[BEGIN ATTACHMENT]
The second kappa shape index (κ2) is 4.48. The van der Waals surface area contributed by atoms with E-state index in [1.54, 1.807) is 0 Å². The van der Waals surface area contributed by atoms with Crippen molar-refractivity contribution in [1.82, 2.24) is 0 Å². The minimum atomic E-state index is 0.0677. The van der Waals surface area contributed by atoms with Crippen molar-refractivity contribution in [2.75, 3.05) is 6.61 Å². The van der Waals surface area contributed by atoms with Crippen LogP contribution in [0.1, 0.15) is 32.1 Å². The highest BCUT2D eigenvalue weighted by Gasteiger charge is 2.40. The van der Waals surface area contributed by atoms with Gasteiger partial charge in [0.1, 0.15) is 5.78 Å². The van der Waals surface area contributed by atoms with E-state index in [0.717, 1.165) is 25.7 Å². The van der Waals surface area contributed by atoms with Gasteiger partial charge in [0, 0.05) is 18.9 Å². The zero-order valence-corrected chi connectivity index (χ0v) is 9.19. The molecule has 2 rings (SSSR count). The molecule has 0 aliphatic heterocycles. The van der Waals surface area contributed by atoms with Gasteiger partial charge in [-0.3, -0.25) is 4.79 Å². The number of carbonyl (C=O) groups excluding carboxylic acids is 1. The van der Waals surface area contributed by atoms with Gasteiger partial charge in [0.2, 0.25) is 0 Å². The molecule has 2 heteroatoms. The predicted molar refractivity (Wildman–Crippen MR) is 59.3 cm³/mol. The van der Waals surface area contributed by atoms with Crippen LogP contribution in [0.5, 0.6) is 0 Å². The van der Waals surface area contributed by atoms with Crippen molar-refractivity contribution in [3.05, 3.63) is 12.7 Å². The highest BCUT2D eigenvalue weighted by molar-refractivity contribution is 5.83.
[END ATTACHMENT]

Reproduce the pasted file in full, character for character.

The second kappa shape index (κ2) is 4.48. The van der Waals surface area contributed by atoms with E-state index in [1.54, 1.807) is 0 Å². The van der Waals surface area contributed by atoms with Crippen molar-refractivity contribution in [1.82, 2.24) is 0 Å². The minimum atomic E-state index is 0.0677. The van der Waals surface area contributed by atoms with Crippen molar-refractivity contribution in [2.75, 3.05) is 6.61 Å². The van der Waals surface area contributed by atoms with Crippen LogP contribution in [0.1, 0.15) is 32.1 Å². The highest BCUT2D eigenvalue weighted by Gasteiger charge is 2.40. The van der Waals surface area contributed by atoms with Gasteiger partial charge in [0.1, 0.15) is 5.78 Å². The van der Waals surface area contributed by atoms with E-state index in [0.717, 1.165) is 25.7 Å². The van der Waals surface area contributed by atoms with Gasteiger partial charge in [0, 0.05) is 18.9 Å². The zero-order valence-corrected chi connectivity index (χ0v) is 9.19. The molecule has 2 rings (SSSR count). The molecule has 0 aliphatic heterocycles. The van der Waals surface area contributed by atoms with Gasteiger partial charge in [-0.3, -0.25) is 4.79 Å². The number of carbonyl (C=O) groups excluding carboxylic acids is 1. The van der Waals surface area contributed by atoms with Gasteiger partial charge in [0.2, 0.25) is 0 Å². The molecule has 2 heteroatoms. The predicted molar refractivity (Wildman–Crippen MR) is 59.3 cm³/mol. The van der Waals surface area contributed by atoms with Crippen LogP contribution in [0.5, 0.6) is 0 Å². The van der Waals surface area contributed by atoms with Crippen molar-refractivity contribution in [3.05, 3.63) is 12.7 Å². The highest BCUT2D eigenvalue weighted by molar-refractivity contribution is 5.83.